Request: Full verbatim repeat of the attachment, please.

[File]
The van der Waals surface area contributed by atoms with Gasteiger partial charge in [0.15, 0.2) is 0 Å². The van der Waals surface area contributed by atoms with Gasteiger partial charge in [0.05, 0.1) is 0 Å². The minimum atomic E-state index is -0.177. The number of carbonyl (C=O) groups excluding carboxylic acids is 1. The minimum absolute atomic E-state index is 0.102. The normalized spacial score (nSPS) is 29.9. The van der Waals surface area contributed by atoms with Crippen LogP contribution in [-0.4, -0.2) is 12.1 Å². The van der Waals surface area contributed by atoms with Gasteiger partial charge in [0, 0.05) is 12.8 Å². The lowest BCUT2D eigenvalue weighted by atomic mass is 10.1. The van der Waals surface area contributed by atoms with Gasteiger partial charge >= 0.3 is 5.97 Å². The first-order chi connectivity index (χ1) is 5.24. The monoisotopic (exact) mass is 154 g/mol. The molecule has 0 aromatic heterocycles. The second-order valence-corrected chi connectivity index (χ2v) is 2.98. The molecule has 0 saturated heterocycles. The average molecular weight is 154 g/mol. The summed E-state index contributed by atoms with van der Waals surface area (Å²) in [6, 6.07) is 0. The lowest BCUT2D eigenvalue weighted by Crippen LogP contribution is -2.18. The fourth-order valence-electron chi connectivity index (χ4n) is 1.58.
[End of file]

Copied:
The van der Waals surface area contributed by atoms with Gasteiger partial charge in [0.15, 0.2) is 0 Å². The van der Waals surface area contributed by atoms with Gasteiger partial charge in [0.05, 0.1) is 0 Å². The minimum atomic E-state index is -0.177. The number of carbonyl (C=O) groups excluding carboxylic acids is 1. The minimum absolute atomic E-state index is 0.102. The normalized spacial score (nSPS) is 29.9. The van der Waals surface area contributed by atoms with Crippen LogP contribution in [-0.4, -0.2) is 12.1 Å². The van der Waals surface area contributed by atoms with Gasteiger partial charge in [0, 0.05) is 12.8 Å². The lowest BCUT2D eigenvalue weighted by atomic mass is 10.1. The van der Waals surface area contributed by atoms with Gasteiger partial charge >= 0.3 is 5.97 Å². The first-order chi connectivity index (χ1) is 5.24. The monoisotopic (exact) mass is 154 g/mol. The molecule has 0 aromatic heterocycles. The second-order valence-corrected chi connectivity index (χ2v) is 2.98. The molecule has 0 saturated heterocycles. The average molecular weight is 154 g/mol. The summed E-state index contributed by atoms with van der Waals surface area (Å²) in [6, 6.07) is 0. The lowest BCUT2D eigenvalue weighted by Crippen LogP contribution is -2.18. The fourth-order valence-electron chi connectivity index (χ4n) is 1.58.